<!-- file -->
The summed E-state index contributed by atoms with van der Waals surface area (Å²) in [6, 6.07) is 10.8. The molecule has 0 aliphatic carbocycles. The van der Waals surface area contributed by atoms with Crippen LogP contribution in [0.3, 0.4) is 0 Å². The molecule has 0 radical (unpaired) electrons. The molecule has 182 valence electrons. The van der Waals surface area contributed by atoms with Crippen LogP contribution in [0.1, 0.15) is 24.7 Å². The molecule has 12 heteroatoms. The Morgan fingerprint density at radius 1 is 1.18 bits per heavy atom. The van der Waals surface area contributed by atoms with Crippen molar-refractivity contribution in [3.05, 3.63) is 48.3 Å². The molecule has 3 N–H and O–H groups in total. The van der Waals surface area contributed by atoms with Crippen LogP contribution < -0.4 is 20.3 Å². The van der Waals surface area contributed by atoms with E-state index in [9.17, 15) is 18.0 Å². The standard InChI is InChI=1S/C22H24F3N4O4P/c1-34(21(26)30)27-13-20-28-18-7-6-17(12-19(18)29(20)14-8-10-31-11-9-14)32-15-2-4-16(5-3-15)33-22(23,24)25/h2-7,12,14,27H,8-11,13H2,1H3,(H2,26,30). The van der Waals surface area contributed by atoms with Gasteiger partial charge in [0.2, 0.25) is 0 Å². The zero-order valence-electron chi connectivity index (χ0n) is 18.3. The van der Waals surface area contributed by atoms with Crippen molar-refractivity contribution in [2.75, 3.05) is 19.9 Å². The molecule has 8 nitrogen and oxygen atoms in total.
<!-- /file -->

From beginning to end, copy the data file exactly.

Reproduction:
The summed E-state index contributed by atoms with van der Waals surface area (Å²) in [6, 6.07) is 10.8. The molecule has 0 aliphatic carbocycles. The van der Waals surface area contributed by atoms with Crippen LogP contribution in [0.3, 0.4) is 0 Å². The molecule has 0 radical (unpaired) electrons. The molecule has 182 valence electrons. The van der Waals surface area contributed by atoms with Crippen LogP contribution in [0.1, 0.15) is 24.7 Å². The molecule has 12 heteroatoms. The Morgan fingerprint density at radius 1 is 1.18 bits per heavy atom. The van der Waals surface area contributed by atoms with Crippen molar-refractivity contribution in [3.05, 3.63) is 48.3 Å². The molecule has 3 N–H and O–H groups in total. The van der Waals surface area contributed by atoms with Crippen LogP contribution < -0.4 is 20.3 Å². The van der Waals surface area contributed by atoms with E-state index in [9.17, 15) is 18.0 Å². The standard InChI is InChI=1S/C22H24F3N4O4P/c1-34(21(26)30)27-13-20-28-18-7-6-17(12-19(18)29(20)14-8-10-31-11-9-14)32-15-2-4-16(5-3-15)33-22(23,24)25/h2-7,12,14,27H,8-11,13H2,1H3,(H2,26,30). The van der Waals surface area contributed by atoms with Gasteiger partial charge in [0.2, 0.25) is 0 Å². The zero-order valence-electron chi connectivity index (χ0n) is 18.3. The van der Waals surface area contributed by atoms with Crippen molar-refractivity contribution in [2.75, 3.05) is 19.9 Å². The molecule has 8 nitrogen and oxygen atoms in total.